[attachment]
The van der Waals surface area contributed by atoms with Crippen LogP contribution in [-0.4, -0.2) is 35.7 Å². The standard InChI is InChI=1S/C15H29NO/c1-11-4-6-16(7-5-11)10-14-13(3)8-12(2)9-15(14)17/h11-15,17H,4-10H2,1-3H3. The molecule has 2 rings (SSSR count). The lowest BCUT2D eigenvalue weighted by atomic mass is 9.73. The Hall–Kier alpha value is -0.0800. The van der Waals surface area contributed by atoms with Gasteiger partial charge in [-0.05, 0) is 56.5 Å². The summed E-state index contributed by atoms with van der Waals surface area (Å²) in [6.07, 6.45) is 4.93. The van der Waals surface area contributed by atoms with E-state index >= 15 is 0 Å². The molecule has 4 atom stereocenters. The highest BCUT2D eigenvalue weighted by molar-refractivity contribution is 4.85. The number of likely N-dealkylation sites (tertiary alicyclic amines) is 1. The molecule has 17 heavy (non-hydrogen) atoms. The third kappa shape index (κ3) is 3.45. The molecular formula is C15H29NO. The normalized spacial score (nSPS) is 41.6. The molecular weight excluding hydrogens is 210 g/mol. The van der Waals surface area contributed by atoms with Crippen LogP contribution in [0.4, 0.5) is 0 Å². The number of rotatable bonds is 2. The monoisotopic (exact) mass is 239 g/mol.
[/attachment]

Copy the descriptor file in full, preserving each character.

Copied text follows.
The van der Waals surface area contributed by atoms with Crippen LogP contribution in [-0.4, -0.2) is 35.7 Å². The standard InChI is InChI=1S/C15H29NO/c1-11-4-6-16(7-5-11)10-14-13(3)8-12(2)9-15(14)17/h11-15,17H,4-10H2,1-3H3. The molecule has 2 rings (SSSR count). The lowest BCUT2D eigenvalue weighted by atomic mass is 9.73. The Hall–Kier alpha value is -0.0800. The van der Waals surface area contributed by atoms with Gasteiger partial charge in [-0.05, 0) is 56.5 Å². The summed E-state index contributed by atoms with van der Waals surface area (Å²) in [6.07, 6.45) is 4.93. The van der Waals surface area contributed by atoms with E-state index >= 15 is 0 Å². The molecule has 4 atom stereocenters. The highest BCUT2D eigenvalue weighted by molar-refractivity contribution is 4.85. The number of likely N-dealkylation sites (tertiary alicyclic amines) is 1. The molecule has 17 heavy (non-hydrogen) atoms. The third kappa shape index (κ3) is 3.45. The molecular formula is C15H29NO. The normalized spacial score (nSPS) is 41.6. The molecular weight excluding hydrogens is 210 g/mol. The van der Waals surface area contributed by atoms with Crippen LogP contribution in [0.4, 0.5) is 0 Å². The number of rotatable bonds is 2. The monoisotopic (exact) mass is 239 g/mol.